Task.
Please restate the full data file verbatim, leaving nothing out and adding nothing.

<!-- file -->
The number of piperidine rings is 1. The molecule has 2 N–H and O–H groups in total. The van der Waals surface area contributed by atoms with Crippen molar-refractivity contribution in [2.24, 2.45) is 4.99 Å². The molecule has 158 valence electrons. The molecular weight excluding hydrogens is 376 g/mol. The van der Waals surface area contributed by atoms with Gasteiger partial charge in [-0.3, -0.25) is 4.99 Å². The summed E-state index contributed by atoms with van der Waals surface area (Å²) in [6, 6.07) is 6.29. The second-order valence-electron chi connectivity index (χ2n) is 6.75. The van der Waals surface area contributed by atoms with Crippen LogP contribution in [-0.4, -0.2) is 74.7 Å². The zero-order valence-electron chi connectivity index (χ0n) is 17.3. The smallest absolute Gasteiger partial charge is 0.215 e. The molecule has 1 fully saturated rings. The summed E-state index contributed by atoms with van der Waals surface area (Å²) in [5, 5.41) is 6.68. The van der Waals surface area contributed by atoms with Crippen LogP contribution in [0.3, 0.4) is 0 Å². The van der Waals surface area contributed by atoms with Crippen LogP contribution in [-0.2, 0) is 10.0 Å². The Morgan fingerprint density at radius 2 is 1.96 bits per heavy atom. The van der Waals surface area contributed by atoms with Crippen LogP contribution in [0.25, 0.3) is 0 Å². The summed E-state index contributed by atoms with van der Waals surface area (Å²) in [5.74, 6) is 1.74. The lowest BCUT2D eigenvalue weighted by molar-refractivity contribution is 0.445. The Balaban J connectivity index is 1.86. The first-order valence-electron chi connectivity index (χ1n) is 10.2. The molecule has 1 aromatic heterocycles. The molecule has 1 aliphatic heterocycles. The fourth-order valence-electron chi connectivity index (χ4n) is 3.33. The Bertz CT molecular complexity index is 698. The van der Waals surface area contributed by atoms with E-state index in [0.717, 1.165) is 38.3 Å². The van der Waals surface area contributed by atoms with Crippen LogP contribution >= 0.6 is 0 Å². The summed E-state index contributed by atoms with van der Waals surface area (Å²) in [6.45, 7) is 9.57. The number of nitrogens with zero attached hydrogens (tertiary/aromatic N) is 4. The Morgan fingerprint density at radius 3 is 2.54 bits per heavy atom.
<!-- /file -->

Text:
The number of piperidine rings is 1. The molecule has 2 N–H and O–H groups in total. The van der Waals surface area contributed by atoms with Crippen molar-refractivity contribution in [2.24, 2.45) is 4.99 Å². The molecule has 158 valence electrons. The molecular weight excluding hydrogens is 376 g/mol. The van der Waals surface area contributed by atoms with Gasteiger partial charge in [-0.3, -0.25) is 4.99 Å². The summed E-state index contributed by atoms with van der Waals surface area (Å²) in [6, 6.07) is 6.29. The second-order valence-electron chi connectivity index (χ2n) is 6.75. The van der Waals surface area contributed by atoms with Crippen LogP contribution in [-0.4, -0.2) is 74.7 Å². The zero-order valence-electron chi connectivity index (χ0n) is 17.3. The smallest absolute Gasteiger partial charge is 0.215 e. The molecule has 1 fully saturated rings. The summed E-state index contributed by atoms with van der Waals surface area (Å²) in [5, 5.41) is 6.68. The van der Waals surface area contributed by atoms with Crippen LogP contribution in [0.3, 0.4) is 0 Å². The van der Waals surface area contributed by atoms with Crippen LogP contribution in [-0.2, 0) is 10.0 Å². The Morgan fingerprint density at radius 2 is 1.96 bits per heavy atom. The van der Waals surface area contributed by atoms with Crippen LogP contribution in [0.25, 0.3) is 0 Å². The summed E-state index contributed by atoms with van der Waals surface area (Å²) in [5.74, 6) is 1.74. The lowest BCUT2D eigenvalue weighted by molar-refractivity contribution is 0.445. The Balaban J connectivity index is 1.86. The first-order valence-electron chi connectivity index (χ1n) is 10.2. The molecule has 1 aromatic heterocycles. The molecule has 1 aliphatic heterocycles. The fourth-order valence-electron chi connectivity index (χ4n) is 3.33. The Bertz CT molecular complexity index is 698. The van der Waals surface area contributed by atoms with E-state index in [0.717, 1.165) is 38.3 Å². The van der Waals surface area contributed by atoms with Crippen LogP contribution >= 0.6 is 0 Å². The summed E-state index contributed by atoms with van der Waals surface area (Å²) in [6.45, 7) is 9.57. The number of nitrogens with zero attached hydrogens (tertiary/aromatic N) is 4. The Morgan fingerprint density at radius 3 is 2.54 bits per heavy atom.